Thursday, May 17, 2012
Before children I never got mad at myself for having a bad day, much less a cranky hour. It happens, we are brilliantly imperfect.
Now, as a parent, I hold myself to unrealistic expectations. I feel horrible if I lose patience, am not 100% attentive to someone else's needs, or just plain don't wanna. Guilt is a powerful and useless tool.
It seems we are much less forgiving of ourselves for being human than we are our children.
Case in point: Yesterday Abby and I had a fabulous time at one of her friend's homes. She and her darling friend seem to enjoy each others company and nobody hissed, got hurt feelings, or cried. Kind of unheard of for a first date, really.
Then we get in the car and she morphs into a different beast: whining, complaining, crying, and attempting to channel her inner flying dinosaur again.
I cut her slack because obviously she was spent. Being socially acceptable is tiring for her age group. It's exhausting for my age group too.
Then, why do I hate myself after doing much of the same when I am tired too? Shouldn't we, as simply grown up children, allow ourselves to whine, complain, cry and shriek into a pillow every once in a while?
Sure, if you want people to stage a private intervention for you.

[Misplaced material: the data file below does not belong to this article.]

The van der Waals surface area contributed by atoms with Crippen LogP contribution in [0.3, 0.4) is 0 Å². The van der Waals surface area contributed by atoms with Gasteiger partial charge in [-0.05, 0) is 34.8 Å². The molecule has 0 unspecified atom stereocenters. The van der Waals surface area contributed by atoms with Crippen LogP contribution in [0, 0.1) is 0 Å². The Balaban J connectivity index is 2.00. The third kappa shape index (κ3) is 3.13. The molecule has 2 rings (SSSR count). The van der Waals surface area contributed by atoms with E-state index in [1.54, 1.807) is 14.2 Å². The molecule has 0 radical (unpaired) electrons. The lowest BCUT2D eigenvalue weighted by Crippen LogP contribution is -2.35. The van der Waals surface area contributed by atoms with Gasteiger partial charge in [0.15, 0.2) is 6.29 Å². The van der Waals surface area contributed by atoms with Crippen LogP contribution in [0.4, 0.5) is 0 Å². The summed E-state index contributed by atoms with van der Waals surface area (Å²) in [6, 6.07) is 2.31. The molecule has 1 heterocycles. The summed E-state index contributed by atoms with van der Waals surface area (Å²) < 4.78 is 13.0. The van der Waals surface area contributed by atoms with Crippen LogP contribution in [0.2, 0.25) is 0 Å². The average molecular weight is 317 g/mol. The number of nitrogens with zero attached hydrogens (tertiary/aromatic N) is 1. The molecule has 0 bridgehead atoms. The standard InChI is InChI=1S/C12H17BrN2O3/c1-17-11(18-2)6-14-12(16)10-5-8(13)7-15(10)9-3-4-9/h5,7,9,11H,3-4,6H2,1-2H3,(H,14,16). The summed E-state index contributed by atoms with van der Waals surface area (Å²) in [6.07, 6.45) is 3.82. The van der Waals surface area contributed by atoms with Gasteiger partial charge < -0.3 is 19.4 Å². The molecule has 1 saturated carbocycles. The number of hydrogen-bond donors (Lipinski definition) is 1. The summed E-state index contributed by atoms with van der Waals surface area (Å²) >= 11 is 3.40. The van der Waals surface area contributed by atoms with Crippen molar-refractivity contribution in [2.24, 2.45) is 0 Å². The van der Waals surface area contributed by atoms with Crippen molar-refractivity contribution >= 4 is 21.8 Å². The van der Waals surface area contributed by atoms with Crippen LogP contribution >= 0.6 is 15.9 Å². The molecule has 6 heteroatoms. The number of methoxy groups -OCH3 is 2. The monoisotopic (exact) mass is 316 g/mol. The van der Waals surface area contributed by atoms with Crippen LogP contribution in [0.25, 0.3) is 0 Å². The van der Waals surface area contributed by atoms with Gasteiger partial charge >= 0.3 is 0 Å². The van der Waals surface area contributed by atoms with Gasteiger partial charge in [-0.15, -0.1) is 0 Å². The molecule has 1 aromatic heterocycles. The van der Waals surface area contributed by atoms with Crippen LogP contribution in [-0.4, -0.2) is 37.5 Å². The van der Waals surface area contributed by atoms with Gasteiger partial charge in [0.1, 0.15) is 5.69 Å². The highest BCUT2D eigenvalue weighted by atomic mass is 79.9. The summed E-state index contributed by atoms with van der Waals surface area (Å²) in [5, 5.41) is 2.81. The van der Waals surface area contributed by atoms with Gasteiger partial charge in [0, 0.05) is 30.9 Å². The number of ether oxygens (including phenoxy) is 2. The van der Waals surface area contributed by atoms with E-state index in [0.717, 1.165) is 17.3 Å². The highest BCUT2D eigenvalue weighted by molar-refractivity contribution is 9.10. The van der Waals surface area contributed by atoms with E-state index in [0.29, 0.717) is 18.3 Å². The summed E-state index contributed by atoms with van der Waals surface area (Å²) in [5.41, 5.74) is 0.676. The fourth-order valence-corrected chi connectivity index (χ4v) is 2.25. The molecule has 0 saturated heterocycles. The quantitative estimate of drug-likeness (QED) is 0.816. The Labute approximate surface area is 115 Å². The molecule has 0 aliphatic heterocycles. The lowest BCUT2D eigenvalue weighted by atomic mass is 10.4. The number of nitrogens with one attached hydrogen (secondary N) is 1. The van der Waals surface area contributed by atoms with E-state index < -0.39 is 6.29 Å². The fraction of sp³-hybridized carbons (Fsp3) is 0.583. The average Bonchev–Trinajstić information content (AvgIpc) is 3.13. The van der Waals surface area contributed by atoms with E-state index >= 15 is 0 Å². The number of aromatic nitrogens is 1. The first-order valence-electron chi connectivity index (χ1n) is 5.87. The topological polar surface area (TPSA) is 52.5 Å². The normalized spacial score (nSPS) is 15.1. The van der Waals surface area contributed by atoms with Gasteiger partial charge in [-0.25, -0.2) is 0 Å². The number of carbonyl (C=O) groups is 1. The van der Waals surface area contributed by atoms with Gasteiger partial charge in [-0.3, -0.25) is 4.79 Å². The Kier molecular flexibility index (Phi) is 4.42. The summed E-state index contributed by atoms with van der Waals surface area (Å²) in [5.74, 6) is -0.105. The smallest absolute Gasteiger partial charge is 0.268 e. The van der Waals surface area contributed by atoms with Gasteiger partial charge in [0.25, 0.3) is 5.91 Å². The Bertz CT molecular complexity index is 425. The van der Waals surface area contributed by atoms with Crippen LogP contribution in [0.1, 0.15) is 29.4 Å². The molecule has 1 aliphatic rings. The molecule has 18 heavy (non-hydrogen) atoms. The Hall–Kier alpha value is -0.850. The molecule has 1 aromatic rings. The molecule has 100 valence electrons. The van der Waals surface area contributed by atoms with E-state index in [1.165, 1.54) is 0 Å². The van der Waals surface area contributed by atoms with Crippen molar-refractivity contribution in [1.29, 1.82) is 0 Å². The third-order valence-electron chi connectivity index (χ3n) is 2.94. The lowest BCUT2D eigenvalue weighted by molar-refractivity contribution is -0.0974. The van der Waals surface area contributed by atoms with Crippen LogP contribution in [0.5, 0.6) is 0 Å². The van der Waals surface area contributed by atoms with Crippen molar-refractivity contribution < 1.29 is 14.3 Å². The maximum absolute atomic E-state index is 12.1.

Adults are supposed to have mastered the art of working through frustrations, disappointments, life-sucking fatigue but have we? Aren't most of us putting on a good show and then complaining to our spouses, working super long hours, eating a tub of cookies (possibly me, yesterday), or drinking too many energy drinks to compensate or cover up?
Truth is, it's hard to be balanced every hour of every day.
(If it were easy, there'd be no such thing as Bikram yoga.)
I don't know one single solitary person who doesn't experience a full range of emotions in the course of a week, sometimes a day. True that some of us hide it better than others but I've read enough parenting blogs to learn we are not all that much different from our children counterparts. We just listen to NPR, use longer sentences, and scour status updates for another soul having a horrible day too.
So let's cut ourselves some slack when we are miserable on the outside, possibly matching our insides for a few minutes. As long as nobody gets hurt or yelled at I don't see a problem with pushing away the parenting guilt that only serves to make us feel worse about a job that is intrinsically well-rounded itself. Parenting can be demanding, beautiful, hilarious, horrible, stifling, comforting, cruel, and impossible all in the course of a day.
I'm afraid I am no different.